Continuing Planetary Reaction to U.S. Presidential Election (Italy, China, Pakistan and Brazil)
Here is a little Moderate Voice roundup of what Worldmeets.US has posted about the U.S. presidential race since the third presidential debate on foreign policy. The articles are from Italy, China, Pakistan and Brazil.
Starting off with Europe, we have posted two reactions from Italy’s La Stampa.
In an article headlined No One Can Say that American’s Don’t Have a Choice, one of Italy’s leading columnists, Gianni Riotta writes that the U.S. presidential debates were never going to be the deciding factor in the race, as the candidates are roughly exactly where they were when they began. But he also opines that whatever their impact, they show that American democracy works, and that U.S. voters will have more than enough information to make their choice “in freedom.”:
“American democracy is invigorated by debates. The voters will have a clear choice in November between two men with different personalities. … No repeating the old cliché, ‘Voting is pointless since nothing changes.’ As in the 2013 elections in Germany and Italy, this time the results really matter. … Americans will make their choice in freedom. It is a ritual some snobs scorn as ‘ideology,’ but whose real name is ‘democracy.’”
Then La Stampa columnist Marco Bardazzi, in a column headlined Europe Goes Missing in Obama-Romney Foreign Policy Debate, highlights a trend in European reaction, pointing out that Europe was hardly mentioned in the debate, and that for good or ill, the economic center of gravity is shifting east, with Europe increasingly a secondary concern for the United States:
“It is striking how American is increasingly gazing across the Pacific rather than the Atlantic. Of course, Europe has been discussed in previous debates (almost always negatively) when dealing with economic issues. But when it comes to discussing major global issues, in Washington’s eyes, everything European is, for the moment, secondary.”
Then moving on to Asia, we posted reactions from China and Pakistan.
In an editorial from Pakistan’s Dawn headlined Word to Wise for Pakistanis: ‘Moderate Mitt’ May Be Fleeting, the newspaper suggests that the reasonable-sounding candidate sitting on stage with President Obama on Monday may have been play acting:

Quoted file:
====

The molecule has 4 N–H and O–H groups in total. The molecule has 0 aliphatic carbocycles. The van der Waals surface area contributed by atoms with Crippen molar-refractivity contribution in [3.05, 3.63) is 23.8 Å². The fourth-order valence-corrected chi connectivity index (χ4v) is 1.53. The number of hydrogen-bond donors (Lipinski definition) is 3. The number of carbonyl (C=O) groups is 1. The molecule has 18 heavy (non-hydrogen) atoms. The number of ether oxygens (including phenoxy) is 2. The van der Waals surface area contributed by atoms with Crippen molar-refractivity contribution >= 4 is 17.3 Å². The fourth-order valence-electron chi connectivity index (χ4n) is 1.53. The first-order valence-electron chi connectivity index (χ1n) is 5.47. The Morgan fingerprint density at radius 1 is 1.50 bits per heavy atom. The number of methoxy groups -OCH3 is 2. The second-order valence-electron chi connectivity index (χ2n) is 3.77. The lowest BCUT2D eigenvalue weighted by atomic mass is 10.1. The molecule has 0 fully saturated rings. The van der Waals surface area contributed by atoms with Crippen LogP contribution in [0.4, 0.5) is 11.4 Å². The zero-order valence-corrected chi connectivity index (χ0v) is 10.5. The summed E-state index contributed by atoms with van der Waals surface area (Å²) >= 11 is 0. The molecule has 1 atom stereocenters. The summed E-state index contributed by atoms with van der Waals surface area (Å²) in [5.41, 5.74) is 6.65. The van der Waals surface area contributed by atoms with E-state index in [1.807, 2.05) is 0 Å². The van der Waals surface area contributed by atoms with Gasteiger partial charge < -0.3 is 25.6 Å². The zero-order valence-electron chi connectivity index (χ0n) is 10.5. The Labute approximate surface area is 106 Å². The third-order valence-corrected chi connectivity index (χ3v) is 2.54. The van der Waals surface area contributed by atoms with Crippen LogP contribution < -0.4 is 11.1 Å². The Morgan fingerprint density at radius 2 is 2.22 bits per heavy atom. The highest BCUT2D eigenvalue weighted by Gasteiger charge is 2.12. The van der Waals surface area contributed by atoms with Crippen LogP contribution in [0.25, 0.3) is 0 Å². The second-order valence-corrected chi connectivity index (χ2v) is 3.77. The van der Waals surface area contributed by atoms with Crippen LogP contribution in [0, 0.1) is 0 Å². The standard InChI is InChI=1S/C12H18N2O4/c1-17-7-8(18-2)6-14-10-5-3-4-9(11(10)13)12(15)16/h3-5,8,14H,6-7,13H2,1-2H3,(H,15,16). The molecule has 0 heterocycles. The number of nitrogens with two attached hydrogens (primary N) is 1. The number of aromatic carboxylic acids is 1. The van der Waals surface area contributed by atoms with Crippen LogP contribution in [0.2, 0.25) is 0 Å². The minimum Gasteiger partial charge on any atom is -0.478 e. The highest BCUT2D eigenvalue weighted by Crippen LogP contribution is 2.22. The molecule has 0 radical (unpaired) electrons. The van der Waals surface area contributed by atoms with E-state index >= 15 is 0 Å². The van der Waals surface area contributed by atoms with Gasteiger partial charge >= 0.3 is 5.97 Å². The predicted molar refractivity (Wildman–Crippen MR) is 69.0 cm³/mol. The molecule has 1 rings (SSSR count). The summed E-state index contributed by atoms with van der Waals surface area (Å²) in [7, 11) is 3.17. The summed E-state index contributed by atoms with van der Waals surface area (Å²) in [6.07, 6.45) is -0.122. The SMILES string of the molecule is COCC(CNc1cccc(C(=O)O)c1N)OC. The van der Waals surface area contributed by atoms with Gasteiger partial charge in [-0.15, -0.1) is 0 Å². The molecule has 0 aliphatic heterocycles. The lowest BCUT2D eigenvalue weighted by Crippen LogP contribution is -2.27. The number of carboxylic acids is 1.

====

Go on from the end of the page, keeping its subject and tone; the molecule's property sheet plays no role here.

“Mr. Romney came across as measured and reasonable. In fact, there was little to separate the policies of Obama from those of Romney. … If Romney does win the election two weeks from now, he is expected to choose his foreign and national security teams from among the ranks of neocons and hardliners. So ‘moderate Mitt’ may just be a temporary phenomenon, designed to tick the commander-in-chief box for an electorate disinterested in the outside world.”
Then from China’s state-run Xinhua, in an article headlined Obama and Romney Best Not ‘Go Too Far’ Bashing China, columnist Liu Jie warns that both President Obama and Mitt Romney are putting the well being of their nation at risk by bashing China at every turn. Jie writes that the candidates are proving themselves to be poor partners of the People’s Republic of China, and must take care not to ‘go too far’ with their careless accusations and threats.
“During the campaign, regardless of the facts of the matter, both have relentlessly blamed China to cover up for their own incapacity to get America’s domestic economy back on track. It is a tactic that only serves to expose the world’s superpower as bereft of ways to address its real problems. … When it comes to bashing China, the candidates should be mindful not to go too far.”
And finally from Brazil’s Folha, in a column headlined China and Mitt Romney: The Tale of the Mandarin and the Yankee Plutocrat, columnist Monica Baumgarten De Bolle recalls a cautionary tale written by Eca de Queiroz, a revered 19th century Brazilian novelist, to illustrate how sorry Mitt Romney will be if he follows through with his threat to declare China a currency manipulator during his first day in office:
“The story involves the devil, an ambitious man and a powerful mandarin – a senior government official in ancient China. … One day in a secondhand book shop, Teodoro, a low-ranking civil servant and a greedy individual prone to social climbing, discovers a book containing a certain fable. The book says that the mere ringing of a bell, at a specific hour, will kill the mandarin and that he, the assassin, will inherit his millions. … Romney wants to ring the bell: he wants to formally declare China a currency manipulator, triggering a cascade of events that could be extremely detrimental to the global economic recovery.”
READ MORE GLOBAL VIEWS OF THE U.S. PRESIDENTIAL ELECTION AT WORLDMEETS.US, your most trusted translator and aggregator of foreign news and views about our nation.